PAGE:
1911 Encyclopædia Britannica/Caccini, Giulio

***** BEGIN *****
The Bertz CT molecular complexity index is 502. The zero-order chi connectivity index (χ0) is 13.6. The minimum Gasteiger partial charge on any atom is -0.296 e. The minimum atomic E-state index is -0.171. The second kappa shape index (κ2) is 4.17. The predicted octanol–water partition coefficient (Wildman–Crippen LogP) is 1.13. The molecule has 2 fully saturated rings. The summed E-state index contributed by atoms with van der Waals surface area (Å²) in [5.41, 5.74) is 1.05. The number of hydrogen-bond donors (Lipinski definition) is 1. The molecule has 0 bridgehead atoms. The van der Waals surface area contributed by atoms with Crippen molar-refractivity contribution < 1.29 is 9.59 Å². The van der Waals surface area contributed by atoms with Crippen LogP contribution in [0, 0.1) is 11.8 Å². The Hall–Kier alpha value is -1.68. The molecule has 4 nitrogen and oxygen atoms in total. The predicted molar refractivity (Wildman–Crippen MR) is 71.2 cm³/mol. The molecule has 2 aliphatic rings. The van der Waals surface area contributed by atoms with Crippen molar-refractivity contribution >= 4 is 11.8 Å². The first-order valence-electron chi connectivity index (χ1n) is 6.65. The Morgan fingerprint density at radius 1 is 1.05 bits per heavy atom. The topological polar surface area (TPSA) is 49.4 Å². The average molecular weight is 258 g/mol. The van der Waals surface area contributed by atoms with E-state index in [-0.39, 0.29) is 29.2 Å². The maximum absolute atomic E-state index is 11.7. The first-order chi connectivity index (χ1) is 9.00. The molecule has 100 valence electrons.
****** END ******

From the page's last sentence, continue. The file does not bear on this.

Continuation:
CACCINI, GIULIO (1558–1615?), Italian musical composer, also known as Giulio Romano, but to be distinguished from the painter of that name, was born at Rome about 1558, and in 1578 entered the service of the grand duke of Tuscany at Florence. He collaborated with J. Peri in the early attempts at musical drama which were the ancestors of modern opera (Dafne, 1594, and Euridice, 1600), produced at Florence by the circle of musicians and amateurs which met at the houses of G. Bardi and Corsi. He also published in 1601 Le nuove musiche, a collection of songs which is of great importance in the history of singing as well as in that of the transition period of musical composition. He was a lyric composer rather than a dramatist like Peri, and the genuine beauty of his works makes them acceptable even at the present day.